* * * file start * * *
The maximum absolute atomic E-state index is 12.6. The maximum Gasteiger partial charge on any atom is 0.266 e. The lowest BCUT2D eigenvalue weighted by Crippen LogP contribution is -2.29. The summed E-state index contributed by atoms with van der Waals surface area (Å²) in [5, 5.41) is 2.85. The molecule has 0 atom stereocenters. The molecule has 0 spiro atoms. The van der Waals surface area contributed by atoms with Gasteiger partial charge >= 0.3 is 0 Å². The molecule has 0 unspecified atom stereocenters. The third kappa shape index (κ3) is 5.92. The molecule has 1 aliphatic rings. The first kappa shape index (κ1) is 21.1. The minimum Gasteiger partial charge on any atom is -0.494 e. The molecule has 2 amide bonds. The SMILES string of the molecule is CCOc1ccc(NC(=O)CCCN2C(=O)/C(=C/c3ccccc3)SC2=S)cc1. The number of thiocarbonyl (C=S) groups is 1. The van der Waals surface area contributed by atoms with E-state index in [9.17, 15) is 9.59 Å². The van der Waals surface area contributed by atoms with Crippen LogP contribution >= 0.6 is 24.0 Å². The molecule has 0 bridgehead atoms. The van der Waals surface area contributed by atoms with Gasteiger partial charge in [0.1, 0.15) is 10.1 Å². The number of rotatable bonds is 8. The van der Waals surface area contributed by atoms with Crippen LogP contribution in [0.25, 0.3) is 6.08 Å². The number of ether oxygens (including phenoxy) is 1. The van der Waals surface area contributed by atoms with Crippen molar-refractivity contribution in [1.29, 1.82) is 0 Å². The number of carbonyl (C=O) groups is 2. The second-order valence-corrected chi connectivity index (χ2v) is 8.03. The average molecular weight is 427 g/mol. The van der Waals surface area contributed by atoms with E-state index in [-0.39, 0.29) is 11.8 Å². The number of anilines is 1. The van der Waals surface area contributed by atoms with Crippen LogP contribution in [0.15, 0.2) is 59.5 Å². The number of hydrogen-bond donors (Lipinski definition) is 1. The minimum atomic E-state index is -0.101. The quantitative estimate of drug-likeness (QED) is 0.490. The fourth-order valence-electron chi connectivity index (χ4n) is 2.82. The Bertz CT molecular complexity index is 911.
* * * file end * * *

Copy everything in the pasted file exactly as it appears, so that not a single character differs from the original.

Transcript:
The maximum absolute atomic E-state index is 12.6. The maximum Gasteiger partial charge on any atom is 0.266 e. The lowest BCUT2D eigenvalue weighted by Crippen LogP contribution is -2.29. The summed E-state index contributed by atoms with van der Waals surface area (Å²) in [5, 5.41) is 2.85. The molecule has 0 atom stereocenters. The molecule has 0 spiro atoms. The van der Waals surface area contributed by atoms with Gasteiger partial charge >= 0.3 is 0 Å². The molecule has 0 unspecified atom stereocenters. The third kappa shape index (κ3) is 5.92. The molecule has 1 aliphatic rings. The first kappa shape index (κ1) is 21.1. The minimum Gasteiger partial charge on any atom is -0.494 e. The molecule has 2 amide bonds. The SMILES string of the molecule is CCOc1ccc(NC(=O)CCCN2C(=O)/C(=C/c3ccccc3)SC2=S)cc1. The number of thiocarbonyl (C=S) groups is 1. The van der Waals surface area contributed by atoms with E-state index in [9.17, 15) is 9.59 Å². The van der Waals surface area contributed by atoms with Crippen LogP contribution >= 0.6 is 24.0 Å². The molecule has 0 bridgehead atoms. The van der Waals surface area contributed by atoms with Gasteiger partial charge in [0.1, 0.15) is 10.1 Å². The number of rotatable bonds is 8. The van der Waals surface area contributed by atoms with Crippen LogP contribution in [0.25, 0.3) is 6.08 Å². The number of ether oxygens (including phenoxy) is 1. The van der Waals surface area contributed by atoms with Crippen molar-refractivity contribution in [1.29, 1.82) is 0 Å². The number of carbonyl (C=O) groups is 2. The second-order valence-corrected chi connectivity index (χ2v) is 8.03. The average molecular weight is 427 g/mol. The van der Waals surface area contributed by atoms with E-state index in [-0.39, 0.29) is 11.8 Å². The number of anilines is 1. The van der Waals surface area contributed by atoms with Crippen LogP contribution in [0.15, 0.2) is 59.5 Å². The number of hydrogen-bond donors (Lipinski definition) is 1. The minimum atomic E-state index is -0.101. The quantitative estimate of drug-likeness (QED) is 0.490. The fourth-order valence-electron chi connectivity index (χ4n) is 2.82. The Bertz CT molecular complexity index is 911.